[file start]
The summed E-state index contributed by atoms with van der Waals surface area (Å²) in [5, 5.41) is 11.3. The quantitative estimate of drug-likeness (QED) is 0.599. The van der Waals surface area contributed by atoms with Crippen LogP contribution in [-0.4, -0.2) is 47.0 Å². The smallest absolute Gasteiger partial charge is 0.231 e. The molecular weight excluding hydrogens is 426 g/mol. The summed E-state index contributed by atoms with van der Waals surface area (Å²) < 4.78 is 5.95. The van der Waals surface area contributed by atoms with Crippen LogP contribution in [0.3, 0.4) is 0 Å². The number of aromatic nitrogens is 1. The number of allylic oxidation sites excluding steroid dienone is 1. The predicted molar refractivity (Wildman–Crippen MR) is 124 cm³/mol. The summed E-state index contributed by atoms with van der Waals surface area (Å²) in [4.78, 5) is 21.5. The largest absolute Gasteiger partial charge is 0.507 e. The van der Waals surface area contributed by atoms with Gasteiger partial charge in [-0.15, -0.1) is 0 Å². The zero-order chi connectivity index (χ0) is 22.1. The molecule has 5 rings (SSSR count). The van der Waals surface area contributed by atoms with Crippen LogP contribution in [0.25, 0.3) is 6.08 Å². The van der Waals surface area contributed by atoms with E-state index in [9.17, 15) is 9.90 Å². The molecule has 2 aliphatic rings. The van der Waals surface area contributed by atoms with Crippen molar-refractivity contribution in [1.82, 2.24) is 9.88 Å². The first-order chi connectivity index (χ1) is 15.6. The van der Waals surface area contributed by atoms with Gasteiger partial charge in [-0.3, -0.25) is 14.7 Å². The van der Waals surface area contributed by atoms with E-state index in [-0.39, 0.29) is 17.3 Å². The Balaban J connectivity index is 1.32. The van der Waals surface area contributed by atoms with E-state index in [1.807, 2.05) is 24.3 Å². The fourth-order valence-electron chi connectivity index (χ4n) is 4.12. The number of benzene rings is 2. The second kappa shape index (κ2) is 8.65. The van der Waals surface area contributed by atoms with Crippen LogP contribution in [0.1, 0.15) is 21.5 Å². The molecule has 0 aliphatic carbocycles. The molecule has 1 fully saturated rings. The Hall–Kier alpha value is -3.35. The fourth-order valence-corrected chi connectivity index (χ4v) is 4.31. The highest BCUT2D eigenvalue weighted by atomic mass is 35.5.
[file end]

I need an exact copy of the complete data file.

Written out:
The summed E-state index contributed by atoms with van der Waals surface area (Å²) in [5, 5.41) is 11.3. The quantitative estimate of drug-likeness (QED) is 0.599. The van der Waals surface area contributed by atoms with Crippen LogP contribution in [-0.4, -0.2) is 47.0 Å². The smallest absolute Gasteiger partial charge is 0.231 e. The molecular weight excluding hydrogens is 426 g/mol. The summed E-state index contributed by atoms with van der Waals surface area (Å²) < 4.78 is 5.95. The van der Waals surface area contributed by atoms with Crippen LogP contribution in [0.3, 0.4) is 0 Å². The number of aromatic nitrogens is 1. The number of allylic oxidation sites excluding steroid dienone is 1. The predicted molar refractivity (Wildman–Crippen MR) is 124 cm³/mol. The summed E-state index contributed by atoms with van der Waals surface area (Å²) in [4.78, 5) is 21.5. The largest absolute Gasteiger partial charge is 0.507 e. The van der Waals surface area contributed by atoms with Gasteiger partial charge in [-0.15, -0.1) is 0 Å². The zero-order chi connectivity index (χ0) is 22.1. The molecule has 5 rings (SSSR count). The van der Waals surface area contributed by atoms with Crippen LogP contribution in [0.25, 0.3) is 6.08 Å². The van der Waals surface area contributed by atoms with E-state index in [9.17, 15) is 9.90 Å². The molecule has 2 aliphatic rings. The van der Waals surface area contributed by atoms with Crippen molar-refractivity contribution in [1.82, 2.24) is 9.88 Å². The first-order chi connectivity index (χ1) is 15.6. The van der Waals surface area contributed by atoms with Gasteiger partial charge in [-0.3, -0.25) is 14.7 Å². The van der Waals surface area contributed by atoms with E-state index in [-0.39, 0.29) is 17.3 Å². The Balaban J connectivity index is 1.32. The van der Waals surface area contributed by atoms with E-state index in [1.807, 2.05) is 24.3 Å². The fourth-order valence-electron chi connectivity index (χ4n) is 4.12. The number of benzene rings is 2. The second kappa shape index (κ2) is 8.65. The van der Waals surface area contributed by atoms with Crippen LogP contribution in [0.1, 0.15) is 21.5 Å². The molecule has 0 aliphatic carbocycles. The molecule has 1 fully saturated rings. The Hall–Kier alpha value is -3.35. The fourth-order valence-corrected chi connectivity index (χ4v) is 4.31. The highest BCUT2D eigenvalue weighted by atomic mass is 35.5.